The Idiot’s Guide to Religious Reconciliation
In falling in love with my girlfriend’s religion, I was able to make peace with my own.
The Cobble Hill branch of the Brooklyn library is so small that I feel an automatic (though of course, false) sense of intimacy with all of its visitors every time I step inside. On my last visit — before life turned upside down and libraries closed indefinitely — I arrived with purpose, not knowing it would be my last time there, but moving with the kind of resolve that comes with last-chance opportunities all the same.
In the religion section, that feeling of intimacy (in this case, of being exposed) nudged my feet forward at a too-quick speed, and I had to backpedal, forcing myself to slow down and read every spine. I have held faith at arm’s length for years, shirking my Christianity off like a too-small dress that no longer fit in favor of a new queer identity, never imagining that they could ever exist side by side.
But I wasn’t here for Jesus; I was here for Judaism.
My parents were both baptized but didn’t raise me with a sense of who God was; I latched onto the Bible Belt faith that surrounded me in Texas, where I grew up, but dropped it when there was no acceptance to be had in coming out. The all-are-welcome mantra was all too quickly replaced with outright rejection. It stung.
When my partner and I moved in together after a year of intense, vivid love, we came face to face with each other’s habits, and rituals, and religions. I unpacked Nan Goldin and zines from the Art Book Fair; she brought a mezuzah from her childhood home and Shabbat candles that now make up the centerpiece atop our dining room table. We started lighting them every Friday, and — pun intended — I felt my curiosity spark. So I paid a visit to the library to satiate it the only way I knew how: with a book.
In the library, I pulled out the spine that caught my eye, holding it close so that my fellow strangers in the stacks wouldn’t be able to read the title: Complete Idiot’s Guide to Understanding Judaism. I was terrified of looking like a voyeur — or worse, actually being one — but the appeal of straightforward explanation, of a way to educate myself without the risk of another’s judgement, was strong enough to overcome my embarrassment. On my way to the checkout counter I grabbed Rebecca Solnit’s Men Explain Things to Me in an effort to blend in. But the employee has such a practiced air of indifference to my selection that I didn’t detect any judgement at all, and soon, I was on my way home.
I finished the almost 400-page book in three days, which, I think, is exactly the opposite of how textbooks are typically consumed. It wasn’t so much a guide, per se, but more of an oversimplified introduction, teaching me about rituals and terms that I might never have discovered if left to my own devices. Here was a faith that valued intellectual curiosity, encouraged passionate debate, and put the home (and, by extension, food!) at the center of its most cherished traditions. I continued to check out books: Rabbi Heschel’s The Sabbath became a fast favorite; Alison Pick’s memoir, In Between Gods, in all its messy explorations, gave me permission to do some investigations of my own.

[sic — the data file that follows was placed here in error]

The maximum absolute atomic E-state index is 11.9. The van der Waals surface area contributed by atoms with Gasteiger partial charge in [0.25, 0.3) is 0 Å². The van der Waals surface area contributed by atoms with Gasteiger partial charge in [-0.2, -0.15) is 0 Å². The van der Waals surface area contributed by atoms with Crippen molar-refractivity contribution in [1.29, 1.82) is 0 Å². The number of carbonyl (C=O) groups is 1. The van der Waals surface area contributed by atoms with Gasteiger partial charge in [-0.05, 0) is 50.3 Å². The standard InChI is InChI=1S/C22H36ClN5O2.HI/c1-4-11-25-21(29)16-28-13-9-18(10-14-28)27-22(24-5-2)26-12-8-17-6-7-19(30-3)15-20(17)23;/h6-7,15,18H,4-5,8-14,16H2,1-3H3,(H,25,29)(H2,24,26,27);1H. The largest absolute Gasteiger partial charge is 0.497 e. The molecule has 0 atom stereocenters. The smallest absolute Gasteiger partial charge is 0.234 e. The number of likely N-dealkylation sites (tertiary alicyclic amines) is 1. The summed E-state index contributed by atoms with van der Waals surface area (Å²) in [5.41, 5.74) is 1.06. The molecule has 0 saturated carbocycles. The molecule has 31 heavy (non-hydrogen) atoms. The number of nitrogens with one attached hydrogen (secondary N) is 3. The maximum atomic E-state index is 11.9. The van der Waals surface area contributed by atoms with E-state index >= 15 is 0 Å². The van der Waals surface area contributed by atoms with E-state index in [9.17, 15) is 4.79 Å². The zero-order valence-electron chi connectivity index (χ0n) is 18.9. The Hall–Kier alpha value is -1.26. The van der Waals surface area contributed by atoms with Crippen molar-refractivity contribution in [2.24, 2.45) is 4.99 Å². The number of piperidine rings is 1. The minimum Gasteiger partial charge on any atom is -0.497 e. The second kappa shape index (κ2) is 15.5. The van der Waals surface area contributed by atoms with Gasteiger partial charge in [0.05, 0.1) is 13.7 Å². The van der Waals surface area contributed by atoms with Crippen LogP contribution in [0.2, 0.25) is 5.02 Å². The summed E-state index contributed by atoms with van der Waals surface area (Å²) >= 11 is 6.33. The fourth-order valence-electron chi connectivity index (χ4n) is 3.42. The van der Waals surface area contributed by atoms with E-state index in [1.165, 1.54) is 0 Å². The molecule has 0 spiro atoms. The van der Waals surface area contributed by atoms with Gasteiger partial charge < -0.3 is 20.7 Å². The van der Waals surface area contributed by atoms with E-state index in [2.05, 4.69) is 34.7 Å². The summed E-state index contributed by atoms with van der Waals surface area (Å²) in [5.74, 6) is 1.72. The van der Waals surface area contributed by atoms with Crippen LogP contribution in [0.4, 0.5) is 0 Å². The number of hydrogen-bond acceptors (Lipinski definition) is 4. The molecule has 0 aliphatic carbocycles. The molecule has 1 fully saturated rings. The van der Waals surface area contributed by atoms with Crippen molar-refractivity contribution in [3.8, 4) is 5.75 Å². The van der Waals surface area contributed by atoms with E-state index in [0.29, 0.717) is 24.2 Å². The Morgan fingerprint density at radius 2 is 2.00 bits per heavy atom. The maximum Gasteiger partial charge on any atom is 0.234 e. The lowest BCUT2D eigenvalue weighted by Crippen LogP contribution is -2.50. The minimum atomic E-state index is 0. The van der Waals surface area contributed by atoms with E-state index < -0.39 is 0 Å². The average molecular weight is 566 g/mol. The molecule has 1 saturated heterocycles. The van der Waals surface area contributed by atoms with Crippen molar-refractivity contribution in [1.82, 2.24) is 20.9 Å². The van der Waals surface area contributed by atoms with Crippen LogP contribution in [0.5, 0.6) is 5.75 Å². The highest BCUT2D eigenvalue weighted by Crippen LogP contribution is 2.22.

When I look back at that season of discovery now, my recollection is tinged with embarrassment. Was my naivete obnoxious or tiresome? Did my partner resent my seemingly constant stream of questions? Was I a tourist in another’s religion, or a person just trying to figure out my own?
I missed talking to God. I missed having the faith that there was more to this world than what meets the eye, that little twinkle that says, yes, you will make it through the fog. The alternative — that man is most powerful, that life is simply a series of coincidences stacked on top of each other until you run out of cards — has never been an option for me. I tried to be an atheist, but I simply couldn’t do it. I couldn’t let go of the belief that there wasn’t something more.
In Judaism, I caught a glimpse of God again. Steadfast, unchanging, wise, true. But this time, not in a church pew, or singing some Christian rock song, or even praying in solitude. I saw God in the way my partner holds my hand to her heart, curled up in bed at night, a little spoon; I saw God in my friends’ faces, standing around the glow of Shabbat candles on a Friday night; I felt God in the motion of drawing my hands from said candle to face, to and fro, washing myself in the light of the flames.
Through an incredibly old religion, a fresh faith emerged. I didn’t convert to Judaism — at least, not yet. Instead, for the first time in my spiritual life, I embraced the messiness, and the doubt, and the uncertainty that comes with trying to figure out who God is, and what role God will play in my life. There was a time, not long ago, when I thought that in losing sight of God’s wonder, it was gone forever. But now, I understand that it was there all along, shifting, changing, renewed once more.
Emma is a freelance writer and editor currently based in the Pacific Northwest. She mostly writes about culture, queerness, and tinned fish.